The members of the groups Son Bata and La Elite fled the district of Comuna 13 in panic on Friday after they were told by one of the gangs in the neighborhood that they would be killed. According to the group, a memorial service held for the assassinated rapper and cultural worker “El Duke” was considered a provocation and a threat by the gang that subsequently informed the musicians they were going to die.
The threat “is added to successive acts of aggression and intimidation by armed groups against inhabitants of the sector and people linked to cultural processes” in the west of Colombia’s second largest city, the group of musicians said in a press release published on this website.
Several locals have told Colombia Reports that members of the security forces — both the national police and the army patrolling the district — have failed to offer protection and, since the killing of two policemen in the district last month, have even turned hostile towards the civilian population.
Locals have said that police hostility includes cases of police working with several of the 25 or more gangs that are active in the area, intimidating and extorting local youth and have actively put their lives in danger by arbitrarily detaining youth residents and releasing them in areas where gangs would assassinate anyone considered as a trespasser.
A member of hip hop collective Son Bata and one of the musicians that had to flee Comuna 13 confirmed that Medellin authorities generally fail to provide security in the neighborhood, and not just because they don’t want to.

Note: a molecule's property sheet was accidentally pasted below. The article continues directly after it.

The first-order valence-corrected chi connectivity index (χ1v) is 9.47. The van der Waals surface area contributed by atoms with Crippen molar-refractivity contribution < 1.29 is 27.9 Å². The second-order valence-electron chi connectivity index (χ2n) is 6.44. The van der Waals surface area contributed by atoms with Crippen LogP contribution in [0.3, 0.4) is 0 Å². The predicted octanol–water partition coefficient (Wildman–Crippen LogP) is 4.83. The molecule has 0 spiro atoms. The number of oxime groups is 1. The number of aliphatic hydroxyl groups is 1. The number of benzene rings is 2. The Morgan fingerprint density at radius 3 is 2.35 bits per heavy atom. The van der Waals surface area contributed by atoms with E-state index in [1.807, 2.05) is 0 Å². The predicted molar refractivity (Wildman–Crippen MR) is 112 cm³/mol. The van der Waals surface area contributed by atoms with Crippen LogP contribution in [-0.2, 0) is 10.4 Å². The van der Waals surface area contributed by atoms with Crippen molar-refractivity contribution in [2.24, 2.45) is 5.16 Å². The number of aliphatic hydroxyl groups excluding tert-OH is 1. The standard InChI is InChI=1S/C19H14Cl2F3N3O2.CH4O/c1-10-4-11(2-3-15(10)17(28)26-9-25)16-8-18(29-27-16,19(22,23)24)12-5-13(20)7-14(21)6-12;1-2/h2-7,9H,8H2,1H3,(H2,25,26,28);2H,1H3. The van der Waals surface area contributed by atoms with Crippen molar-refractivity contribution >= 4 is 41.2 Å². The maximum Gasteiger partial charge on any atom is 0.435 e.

“I think there’s also the issue of not being able to. They are not succeeding even though there are a lot of police. The way the conflict [between gangs] has changed, almost makes the security forces obsolete because they haven’t evolved at the same speed that crime has evolved in the area,” the rapper told Colombia Reports minutes before entering a meeting with Mayor Anibal Gaviria.
The artist and the other musicians demand Gaviria’s administration take action to improve the security situation in the Comuna 13, something that the administration so far has failed to do. “Generally, there have been no clear security mechanisms or proposals coming from the administration to resolve the situation,” said the rapper.
To improve this, the musicians and cultural workers “want the city government, the security forces, the ombudsman, the judicial authorities, and the state as a whole, to take the necessary measures to protect life and guarantee human rights and the working condition for these social, community and cultural organizations.”
Under the protection of Medellin’s human rights unit, the musicians plan to return to their homes later Tuesday to personally talk to the gang that threatens them, hopefully in order to lift their death sentences and continue on with their lives as more or less normal.
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